By Pete Wosnik
Last fall I took a class from Dr. Philip Barlow at USU called Religion, Evil, and Human Suffering. This was really big class, not in terms of the amount of students who took it, but rather in its subject matter as well as its breadth. Mormonism was only allotted a few precious class hours, but the class gave me an added appreciation for Mormon theological contributions to the larger world. Something I quickly learned in the course was that all religious traditions have grappled with the problems of pain, suffering, and evil; indeed, most religions are born in such conditions.
The class operated under this basic assumption that religions germinate in the depths of human suffering. Almost every major monotheistic tradition can be traced back to some sort of hardship. The most prominent examples, of course, would be Judaism and Christianity. Judaism’s story probably begins long after the book of Genesis, and most likely with the oral history behind the text of Exodus where we find a people fettered in slavery. In the Hebrew narrative, out of such suffering came divine intervention and liberation from bondage. Christianity, like its predecessor, also began in suffering. Many would argue that Christianity began at the cross. Like many radicals and messianic figures before and after him, Jesus of Nazareth was executed by the Roman government. To his followers, Jesus was a beloved teacher and a bringer of truth, yet he was tortured and killed. Considering the beginnings of other religions, this assumption seems to be a reasonable one.
Mormonism, too, one could argue, follows this paradigm. Some of Dr. Barlow’s latest contributions to Mormon history seem influenced by the “suffering thesis.” In his article (from the last issue of the JMH), To Mend A Fractured Reality: Joseph Smith’s Project, Barlow argues that Joseph Smith inherited a fractured reality that he spent his life trying to mend. Smith sought an “at/one/ment” for the relationships and institutions that he saw that had splintered. Barlow quotes Ralph Waldo Emmerson, as saying that the time in which Smith lived was “the age of severance.” Through this lens, in what he calls his “humpty Dumpty thesis,” Barlow looks at concepts of authority, restoration, and polygamy. In my estimation, Barlow offers a fresh perspective on the beginnings of Mormonism.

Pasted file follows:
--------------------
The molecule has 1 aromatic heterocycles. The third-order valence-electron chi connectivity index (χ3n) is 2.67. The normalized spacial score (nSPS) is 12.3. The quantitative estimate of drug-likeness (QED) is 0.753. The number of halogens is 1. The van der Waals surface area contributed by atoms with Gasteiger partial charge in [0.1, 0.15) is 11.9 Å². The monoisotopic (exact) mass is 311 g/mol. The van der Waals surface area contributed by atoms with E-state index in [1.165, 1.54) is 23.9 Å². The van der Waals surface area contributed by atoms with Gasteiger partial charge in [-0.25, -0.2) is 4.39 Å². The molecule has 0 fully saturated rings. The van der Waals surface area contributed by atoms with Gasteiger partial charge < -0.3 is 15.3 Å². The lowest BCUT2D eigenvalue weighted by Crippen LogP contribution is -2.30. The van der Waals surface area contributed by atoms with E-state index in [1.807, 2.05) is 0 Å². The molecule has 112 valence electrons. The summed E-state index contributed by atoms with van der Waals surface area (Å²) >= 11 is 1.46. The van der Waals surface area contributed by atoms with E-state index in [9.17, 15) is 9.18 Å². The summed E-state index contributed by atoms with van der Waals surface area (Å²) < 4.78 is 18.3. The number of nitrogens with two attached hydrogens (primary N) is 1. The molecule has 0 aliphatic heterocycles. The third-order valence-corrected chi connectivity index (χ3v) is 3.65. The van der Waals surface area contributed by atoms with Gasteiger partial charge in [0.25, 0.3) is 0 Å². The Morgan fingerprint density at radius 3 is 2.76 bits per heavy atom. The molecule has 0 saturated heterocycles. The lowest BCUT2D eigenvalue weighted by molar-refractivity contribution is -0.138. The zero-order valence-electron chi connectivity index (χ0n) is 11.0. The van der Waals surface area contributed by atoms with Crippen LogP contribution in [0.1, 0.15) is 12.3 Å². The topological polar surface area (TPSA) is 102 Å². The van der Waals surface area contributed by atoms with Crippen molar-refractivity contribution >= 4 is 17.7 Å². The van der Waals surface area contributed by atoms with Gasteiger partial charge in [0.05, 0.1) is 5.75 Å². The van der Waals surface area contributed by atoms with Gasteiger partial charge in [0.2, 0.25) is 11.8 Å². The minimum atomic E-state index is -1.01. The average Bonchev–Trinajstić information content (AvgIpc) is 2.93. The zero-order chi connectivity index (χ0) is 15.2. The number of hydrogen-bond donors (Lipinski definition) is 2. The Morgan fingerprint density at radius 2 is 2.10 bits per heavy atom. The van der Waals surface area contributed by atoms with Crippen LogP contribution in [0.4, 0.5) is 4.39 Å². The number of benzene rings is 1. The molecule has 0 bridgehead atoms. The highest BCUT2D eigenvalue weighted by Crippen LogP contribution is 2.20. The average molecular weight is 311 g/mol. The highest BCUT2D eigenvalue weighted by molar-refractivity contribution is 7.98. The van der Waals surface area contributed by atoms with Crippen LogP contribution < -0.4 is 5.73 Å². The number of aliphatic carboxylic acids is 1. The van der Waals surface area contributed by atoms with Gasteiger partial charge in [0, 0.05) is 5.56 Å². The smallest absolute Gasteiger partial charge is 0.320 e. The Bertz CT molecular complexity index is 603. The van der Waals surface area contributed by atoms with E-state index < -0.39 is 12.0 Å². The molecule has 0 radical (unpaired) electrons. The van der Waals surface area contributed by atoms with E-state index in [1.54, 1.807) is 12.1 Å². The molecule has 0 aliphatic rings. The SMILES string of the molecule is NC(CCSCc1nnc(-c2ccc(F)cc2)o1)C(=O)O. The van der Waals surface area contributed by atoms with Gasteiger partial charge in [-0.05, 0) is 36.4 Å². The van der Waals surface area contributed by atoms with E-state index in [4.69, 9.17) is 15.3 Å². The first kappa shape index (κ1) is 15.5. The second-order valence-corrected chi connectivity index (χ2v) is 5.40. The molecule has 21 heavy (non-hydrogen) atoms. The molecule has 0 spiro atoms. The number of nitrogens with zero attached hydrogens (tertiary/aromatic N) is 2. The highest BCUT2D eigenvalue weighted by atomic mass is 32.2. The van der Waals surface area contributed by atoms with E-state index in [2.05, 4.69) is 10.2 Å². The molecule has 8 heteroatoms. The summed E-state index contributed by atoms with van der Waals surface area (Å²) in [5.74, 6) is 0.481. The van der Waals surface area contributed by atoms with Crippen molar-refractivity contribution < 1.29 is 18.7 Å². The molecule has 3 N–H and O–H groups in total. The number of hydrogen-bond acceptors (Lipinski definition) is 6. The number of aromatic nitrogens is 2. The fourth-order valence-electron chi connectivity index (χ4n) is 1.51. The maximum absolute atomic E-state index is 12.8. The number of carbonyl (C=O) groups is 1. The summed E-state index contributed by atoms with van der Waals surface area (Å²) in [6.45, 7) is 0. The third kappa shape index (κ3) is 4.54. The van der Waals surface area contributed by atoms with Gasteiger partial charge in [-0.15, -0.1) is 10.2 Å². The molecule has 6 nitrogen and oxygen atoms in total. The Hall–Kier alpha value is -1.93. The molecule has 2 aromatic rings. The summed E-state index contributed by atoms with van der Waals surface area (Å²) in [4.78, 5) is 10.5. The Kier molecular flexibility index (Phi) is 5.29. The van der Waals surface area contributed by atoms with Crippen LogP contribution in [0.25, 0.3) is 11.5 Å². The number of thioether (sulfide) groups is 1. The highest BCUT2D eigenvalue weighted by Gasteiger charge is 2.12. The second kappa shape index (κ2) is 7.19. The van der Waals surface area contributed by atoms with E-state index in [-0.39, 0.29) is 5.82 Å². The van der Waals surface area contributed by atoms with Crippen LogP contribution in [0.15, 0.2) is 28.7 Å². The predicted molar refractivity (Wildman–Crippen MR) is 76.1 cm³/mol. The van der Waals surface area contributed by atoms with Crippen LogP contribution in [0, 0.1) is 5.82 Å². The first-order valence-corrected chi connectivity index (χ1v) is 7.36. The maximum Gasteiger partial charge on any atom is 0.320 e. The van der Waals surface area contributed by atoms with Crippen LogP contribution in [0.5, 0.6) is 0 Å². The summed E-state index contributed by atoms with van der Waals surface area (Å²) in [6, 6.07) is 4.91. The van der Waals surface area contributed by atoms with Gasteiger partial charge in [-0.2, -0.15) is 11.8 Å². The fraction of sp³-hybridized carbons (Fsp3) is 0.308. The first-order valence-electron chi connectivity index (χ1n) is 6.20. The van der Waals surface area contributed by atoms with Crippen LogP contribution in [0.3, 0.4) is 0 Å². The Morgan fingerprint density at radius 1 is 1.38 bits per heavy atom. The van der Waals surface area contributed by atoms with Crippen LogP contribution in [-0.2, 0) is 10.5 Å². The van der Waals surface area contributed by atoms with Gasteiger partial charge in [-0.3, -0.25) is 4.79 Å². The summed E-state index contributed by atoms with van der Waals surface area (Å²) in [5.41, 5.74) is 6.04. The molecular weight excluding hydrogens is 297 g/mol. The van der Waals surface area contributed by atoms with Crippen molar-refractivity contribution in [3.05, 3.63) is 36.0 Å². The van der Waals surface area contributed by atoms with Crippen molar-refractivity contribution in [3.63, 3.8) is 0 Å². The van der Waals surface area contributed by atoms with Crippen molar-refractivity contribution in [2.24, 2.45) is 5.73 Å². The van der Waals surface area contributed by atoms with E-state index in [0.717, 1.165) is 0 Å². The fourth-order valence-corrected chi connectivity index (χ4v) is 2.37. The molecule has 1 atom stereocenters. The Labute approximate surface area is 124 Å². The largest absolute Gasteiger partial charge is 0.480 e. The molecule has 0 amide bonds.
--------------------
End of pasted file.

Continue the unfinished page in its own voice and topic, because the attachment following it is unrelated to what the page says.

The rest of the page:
In additional to Smith’s experiences, the early Mormon people suffered as well. Almost immediately after Mormonism was established, it was met with intense opposition and even violence. Some scholars maintain that Mormonism has been one of the most persecuted of American religions. By the time the largest factions of saints (those following Brigham Young) reached what would be Utah, those saints had endured a great deal and those first years settling the Salt Lake Valley marked, for what would be for many, more hard years to come. My astute friend, Chase Kirkham, wrote his Master’s thesis on this subject at Utah State entitled: “’Worlds Without End:’ The Cosmological Theodicy of Brigham Young.” Kirkham’s work looks at Brigham Young’s theological teachings as being a kind of theodicy that attempted to reconcile the saints apparent suffering and hardships with a just and loving God: “In order to justify an omnipotent God’s allowance of Mormon suffering and persecution, Young framed God and the human experience within a cosmology. He taught that humans exist with the express purpose of accumulating light and truth. This accumulation would continue after death throughout eternity. Young taught that an ineluctable factor in this progression was suffering and for this reason. Young condoned God’s allowance of Mormon hardship.” Kirkham, does a good job showing how Young’s theological teaching had practical implications in the lives of the saints as well.
I could provide more examples and parallels between suffering and religious development within Mormonism, but I thought this would give just a few examples of what for me has been a very interesting and insightful avenue of thought.